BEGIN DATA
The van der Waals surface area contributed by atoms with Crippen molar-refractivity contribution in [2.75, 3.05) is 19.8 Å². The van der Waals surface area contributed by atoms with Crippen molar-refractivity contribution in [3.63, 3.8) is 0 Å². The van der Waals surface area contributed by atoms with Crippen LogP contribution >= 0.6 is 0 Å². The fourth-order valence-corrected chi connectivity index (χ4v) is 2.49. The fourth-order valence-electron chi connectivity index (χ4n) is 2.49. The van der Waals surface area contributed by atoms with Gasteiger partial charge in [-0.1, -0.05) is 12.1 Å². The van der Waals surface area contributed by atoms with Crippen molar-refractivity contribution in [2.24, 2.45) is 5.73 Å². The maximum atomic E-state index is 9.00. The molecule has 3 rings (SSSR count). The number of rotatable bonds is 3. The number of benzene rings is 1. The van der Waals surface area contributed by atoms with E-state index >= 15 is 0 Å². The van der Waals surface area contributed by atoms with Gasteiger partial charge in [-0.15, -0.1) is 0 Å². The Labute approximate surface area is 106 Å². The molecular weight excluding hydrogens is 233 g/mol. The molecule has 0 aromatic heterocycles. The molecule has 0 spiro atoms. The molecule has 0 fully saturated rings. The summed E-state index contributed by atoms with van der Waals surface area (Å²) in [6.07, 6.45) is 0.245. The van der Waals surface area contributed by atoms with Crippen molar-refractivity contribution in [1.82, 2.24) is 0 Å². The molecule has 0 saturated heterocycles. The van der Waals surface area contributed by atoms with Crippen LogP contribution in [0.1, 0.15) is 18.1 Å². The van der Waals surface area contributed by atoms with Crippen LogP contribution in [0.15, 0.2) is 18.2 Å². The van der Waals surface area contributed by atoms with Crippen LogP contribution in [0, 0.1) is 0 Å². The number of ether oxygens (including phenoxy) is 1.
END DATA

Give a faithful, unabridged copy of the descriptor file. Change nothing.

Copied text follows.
The van der Waals surface area contributed by atoms with Crippen molar-refractivity contribution in [2.75, 3.05) is 19.8 Å². The van der Waals surface area contributed by atoms with Crippen molar-refractivity contribution in [3.63, 3.8) is 0 Å². The van der Waals surface area contributed by atoms with Crippen LogP contribution >= 0.6 is 0 Å². The fourth-order valence-corrected chi connectivity index (χ4v) is 2.49. The fourth-order valence-electron chi connectivity index (χ4n) is 2.49. The van der Waals surface area contributed by atoms with Gasteiger partial charge in [-0.1, -0.05) is 12.1 Å². The van der Waals surface area contributed by atoms with Crippen molar-refractivity contribution in [2.24, 2.45) is 5.73 Å². The maximum atomic E-state index is 9.00. The molecule has 3 rings (SSSR count). The number of rotatable bonds is 3. The number of benzene rings is 1. The van der Waals surface area contributed by atoms with E-state index >= 15 is 0 Å². The van der Waals surface area contributed by atoms with Gasteiger partial charge in [-0.15, -0.1) is 0 Å². The Labute approximate surface area is 106 Å². The molecular weight excluding hydrogens is 233 g/mol. The molecule has 0 aromatic heterocycles. The molecule has 0 spiro atoms. The molecule has 0 fully saturated rings. The summed E-state index contributed by atoms with van der Waals surface area (Å²) in [6.07, 6.45) is 0.245. The van der Waals surface area contributed by atoms with Crippen molar-refractivity contribution in [1.82, 2.24) is 0 Å². The molecule has 0 saturated heterocycles. The van der Waals surface area contributed by atoms with Crippen LogP contribution in [0.1, 0.15) is 18.1 Å². The van der Waals surface area contributed by atoms with Crippen LogP contribution in [0.15, 0.2) is 18.2 Å². The van der Waals surface area contributed by atoms with Crippen LogP contribution in [0, 0.1) is 0 Å². The number of ether oxygens (including phenoxy) is 1.